Overview of Fiscal Year 2014 Appropriations
Choose an agency on the bar below to view AGI's analysis of the President's request for key geoscience-related agencies as well as detailed program and account information. Each of the appropriations pages provides a summary table, an overview of the budget request, and congressional action on the agency or department.
As in years past, AGI will provide testimony to several subcommittees on programs of importance to the geoscience community.
You can also keep up-to-date with the Library of Congress Table on Current Status of FY 2014 Appropriations Bills and FY 2013 Appropriations Bills and the AAAS Analysis of R&D in the FY 2014 Budget. As in years past, the AAAS R&D Budget and Policy Project website has information on trends in federal research and development funding, including information on the president's request, congressional budget resolution, 302(b) allocations, and each science-related appropriations bill.
Appropriations Update for July 2013
The House and Senate Appropriations Committees passed their fiscal year (FY) 2014 Commerce, Justice, Science and Related Agencies appropriations bills this July.
The Senate appropriations bill approves $52.272 billion in discretionary spending for CJS agencies, 0.5 percent above the President’s FY 2014 request. The House appropriations billapproves $47.4 billion in discretionary spending for the subcommittee, 9.9 percent belowthe President’s request. The CJS appropriations subcommittees have jurisdiction over National Aeronautics and Space Administration (NASA), the National Science Foundation (NSF), as well as the National Oceanographic and Atmospheric Administration (NOAA) and the National Institute of Standards and Technology (NIST) within the Department of Commerce. You can view the full jurisdiction lists for the House and the Senate Appropriations Subcommittees on Commerce, Justice, Science and Related Agencies hereand here, respectively.
Within NSF, the proposed budgets for geoscience research and development (R&D) programs vary by $76 million between the House and Senate. The FY 2014 House appropriations bill provides $1.274 billion for Geosciences (GEO) R&D – 3.6 percent below FY 2012 actual levels – while the Senate bill allows for $1.35 billion for GEO R&D – an increase of 2.2 percent from FY 2012.
Similarly, funding for NASA’s geoscience programs varies widely between the House and Senate appropriations bills. Earth Science programs are targeted for key cuts within the House appropriations bill while the Senate figures remain consistent with the President’s $1.846 billion request for Earth Science programs. The House bill provides $1.659 billion for NASA Earth Science programs; 6 percent below FY 2012 actual levels and more than 10 percent below the President’s request.
Links to the House and Senate committee reports are available athttp://thomas.loc.gov/home/approp/app14.html. The American Association for the Advancement of Science (AAAS) provides summary reports on the current status of R&D appropriations here.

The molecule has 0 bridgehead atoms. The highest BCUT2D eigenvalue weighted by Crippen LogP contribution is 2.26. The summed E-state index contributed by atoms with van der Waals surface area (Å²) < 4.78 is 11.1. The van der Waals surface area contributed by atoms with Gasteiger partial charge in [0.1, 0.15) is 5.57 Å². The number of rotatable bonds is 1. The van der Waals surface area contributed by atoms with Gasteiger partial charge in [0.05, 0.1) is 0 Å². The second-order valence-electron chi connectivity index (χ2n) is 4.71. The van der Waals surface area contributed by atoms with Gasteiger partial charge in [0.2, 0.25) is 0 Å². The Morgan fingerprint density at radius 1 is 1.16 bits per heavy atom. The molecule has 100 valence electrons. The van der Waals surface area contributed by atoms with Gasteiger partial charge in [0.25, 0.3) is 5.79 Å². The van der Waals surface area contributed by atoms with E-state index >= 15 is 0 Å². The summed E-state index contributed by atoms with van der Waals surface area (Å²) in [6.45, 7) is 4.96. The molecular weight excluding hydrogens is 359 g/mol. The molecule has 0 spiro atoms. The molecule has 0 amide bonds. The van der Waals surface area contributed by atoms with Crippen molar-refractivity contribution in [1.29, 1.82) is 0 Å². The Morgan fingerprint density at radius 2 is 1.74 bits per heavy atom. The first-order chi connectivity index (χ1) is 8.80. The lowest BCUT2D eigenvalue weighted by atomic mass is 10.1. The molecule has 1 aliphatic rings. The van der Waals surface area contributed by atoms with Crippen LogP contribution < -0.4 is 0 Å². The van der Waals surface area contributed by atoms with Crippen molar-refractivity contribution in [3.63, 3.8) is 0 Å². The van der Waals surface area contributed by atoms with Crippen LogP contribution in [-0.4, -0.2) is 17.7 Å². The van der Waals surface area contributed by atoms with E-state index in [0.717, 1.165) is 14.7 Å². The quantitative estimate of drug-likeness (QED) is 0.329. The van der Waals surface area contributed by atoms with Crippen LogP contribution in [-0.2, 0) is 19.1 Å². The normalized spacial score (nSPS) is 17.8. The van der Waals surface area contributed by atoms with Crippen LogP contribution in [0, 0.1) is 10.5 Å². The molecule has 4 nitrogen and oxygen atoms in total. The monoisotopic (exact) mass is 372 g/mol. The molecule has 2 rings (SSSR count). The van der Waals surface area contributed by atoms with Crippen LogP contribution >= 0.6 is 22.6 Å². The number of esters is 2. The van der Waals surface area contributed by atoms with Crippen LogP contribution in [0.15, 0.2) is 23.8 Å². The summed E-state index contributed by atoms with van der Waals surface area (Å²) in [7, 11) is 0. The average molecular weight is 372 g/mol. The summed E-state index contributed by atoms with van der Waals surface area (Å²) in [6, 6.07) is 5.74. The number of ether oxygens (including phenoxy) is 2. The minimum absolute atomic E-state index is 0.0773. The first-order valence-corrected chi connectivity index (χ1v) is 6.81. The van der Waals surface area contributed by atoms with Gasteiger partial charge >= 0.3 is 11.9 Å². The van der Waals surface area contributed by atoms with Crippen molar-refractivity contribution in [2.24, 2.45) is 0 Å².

The House Committee on Appropriations published their fiscal year (FY) 2014 Interior, Environment and Related Agencies appropriations bill this July. The bill met with strong opposition from House Democrats, who lambasted cuts that zero out approximately 20 programs and slash 34% from the Environmental Protection Agency’s (EPA) budget. The bill proposes $24.3 billion in total funding; $5.5 billion below FY 2013 levels, or 18 percent decrease. The Interior, Environment and Related Agencies Subcommittee has jurisdiction over many agencies, including the U.S. Geological Survey (USGS), the Bureau of Land Management (BLM), the National Park Service (NPS), and the President’s National Ocean Policy. The House bill includes $967 million for USGS, $101 million, or 9.5%, below FY 2013 levels; $989.3 million for the BLM, $76 million (7%) below FY 2013 levels; $2.3 billion for NPS, 9% below FY 2013 levels; and forbids funding the National Ocean Policy. After a contentious, 5-hour markup of the House bill the Committee adjourned further discussion until after the August recess.
The Senate has yet to consider an appropriations bill for Interior, Environment and Related Agencies.
Appropriations Update for June 2013
The House and Senate Appropriations committees released their non-emergency discretionary spending allocations for fiscal year (FY) 2014 this June. The Senate Appropriations Committee requested $1.058 trillion in non-emergency discretionary funds, while the House Appropriations Committee requested $967 billion. These bills authorize funding levels for all of the subcommittees, including the subcommittees on Commerce, Justice, Science; Energy and Water Development; and Interior and the Environment.
So far, the Appropriation Committees in each chamber have approved their own on Energy and Water Development appropriations bills, which vary by approximately $4.3 billion. TheSenate allocated $34.7 billion to the subcommittee by a vote of 24-6, which will be reported to the full Senate for consideration. The House allocated $30.4 billion by a vote of 28-21, and will be reported to the full House for consideration. The Subcommittee on Energy and Water Development has jurisdiction over the Department of Energy (DOE), including the Energy Information Administration, the Federal Energy Regulatory Commission, and the DOE Office of Science. It also has jurisdiction over the Bureau of Reclamation in the Department of the Interior, and other related agencies. The FY 2013 pre-sequester enacted levels for the Subcommittee on Energy and Water Development totaled $36.7 billion.